I finally got back to Tennessee after 5 long years! And what a trip it was. I just have to share some of the major highlights with you. I flew into Memphis, TN and met in person not one but two cousins I had talked to on the phone a few years ago. Both Dianne […]

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About Me

I blog, teach, write and lecture about family history research and it's just as rewarding today as it was when I began 18 years ago. This lifelong quest has helped me to better know my past and I've taken back--reclaimed- my kin and some of that lost memory.  

Post History

What I Talk About

Locations and Surnames

Hardin, Chester and Lawrence Counties, TN
Holt, Barnes, Harbour, Bradley Springer and Fendricks
Lawrence County, AL
Springer and Fendricks
Montgomery County, MD
Prather, Simpson
Somerset County, MD
Waters, Fountain, Curtis
Duval and Madison County, FL
Smith, Harris, Garner

Favorite Family History Quotes

"The past is not dead. In fact, it's not even past."
-William Faulkner

"Call it a clan, call it a network, all it a tribe, call it a family. Whatever you call it, whoever you are, you need one"
- Jane Howard

"Friends are God's apologies for relations."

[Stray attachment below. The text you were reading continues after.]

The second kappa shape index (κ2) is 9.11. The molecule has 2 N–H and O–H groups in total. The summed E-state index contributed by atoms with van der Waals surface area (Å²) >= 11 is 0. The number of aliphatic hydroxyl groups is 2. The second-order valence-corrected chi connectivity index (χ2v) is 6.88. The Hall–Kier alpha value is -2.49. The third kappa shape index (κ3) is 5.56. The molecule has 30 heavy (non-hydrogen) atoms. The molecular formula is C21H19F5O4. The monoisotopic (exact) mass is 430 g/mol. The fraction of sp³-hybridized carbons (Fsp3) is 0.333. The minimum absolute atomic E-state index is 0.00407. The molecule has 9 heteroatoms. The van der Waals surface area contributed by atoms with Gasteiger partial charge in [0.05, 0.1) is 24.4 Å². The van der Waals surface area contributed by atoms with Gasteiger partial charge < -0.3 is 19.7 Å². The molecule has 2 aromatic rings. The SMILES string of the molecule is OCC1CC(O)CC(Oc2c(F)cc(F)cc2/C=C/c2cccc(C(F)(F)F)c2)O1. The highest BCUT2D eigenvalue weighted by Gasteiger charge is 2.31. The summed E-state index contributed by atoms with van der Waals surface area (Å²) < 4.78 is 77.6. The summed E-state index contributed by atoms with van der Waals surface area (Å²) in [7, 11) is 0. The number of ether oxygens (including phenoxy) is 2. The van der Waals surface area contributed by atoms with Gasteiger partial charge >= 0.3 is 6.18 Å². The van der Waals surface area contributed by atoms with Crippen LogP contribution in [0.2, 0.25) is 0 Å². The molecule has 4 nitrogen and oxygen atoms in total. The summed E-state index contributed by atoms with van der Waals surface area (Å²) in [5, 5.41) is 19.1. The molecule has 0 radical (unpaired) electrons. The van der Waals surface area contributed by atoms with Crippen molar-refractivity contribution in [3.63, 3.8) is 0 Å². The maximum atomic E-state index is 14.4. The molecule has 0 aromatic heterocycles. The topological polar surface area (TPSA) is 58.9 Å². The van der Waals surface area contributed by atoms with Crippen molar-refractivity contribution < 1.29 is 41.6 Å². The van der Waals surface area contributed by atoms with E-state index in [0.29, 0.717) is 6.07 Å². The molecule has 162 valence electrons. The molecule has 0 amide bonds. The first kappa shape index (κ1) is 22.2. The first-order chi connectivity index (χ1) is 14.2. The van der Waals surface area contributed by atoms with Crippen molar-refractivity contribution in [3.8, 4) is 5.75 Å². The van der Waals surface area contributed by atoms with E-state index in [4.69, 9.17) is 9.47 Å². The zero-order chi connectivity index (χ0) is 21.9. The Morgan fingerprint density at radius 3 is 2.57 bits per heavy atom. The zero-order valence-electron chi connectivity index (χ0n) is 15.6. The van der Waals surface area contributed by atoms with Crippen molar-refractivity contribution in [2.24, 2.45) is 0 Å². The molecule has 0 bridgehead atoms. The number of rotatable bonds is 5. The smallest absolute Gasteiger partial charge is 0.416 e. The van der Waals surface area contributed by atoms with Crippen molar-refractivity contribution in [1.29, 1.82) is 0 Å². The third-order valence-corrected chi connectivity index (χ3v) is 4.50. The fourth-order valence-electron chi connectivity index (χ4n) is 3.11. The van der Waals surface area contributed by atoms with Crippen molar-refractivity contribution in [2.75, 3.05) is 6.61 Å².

-Hugh Kingsmill

"No matter what you've done for yourself or for humanity, if you can't look back on having given love and attention to your own family, what have you really accomplished?"
-Elbert Hubbard

"Families are like fudge; mostly sweet with a few nuts."

"If you can't get rid of the skeleton in your closet, you might as well make it dance!"

"Happiness is having a large, loving, caring, close-knit family in another city;)"
-George Burns

"Where does the family start? It starts with a young man falling in love with a girl. No superior alternative has yet been found."
-Winston Churchill

"The great gift of family life is to be intimately acquainted with people you might never ever introduce yourself to had life not done it for you."
-Kendall Hailey

"If you look deeply into the palm of your hand, you will see your parents and all the generations of your ancestors. All of them are alive in this moment. Each is present in your body. You are the continuation of each of these people."
-Thich Nhat Hanh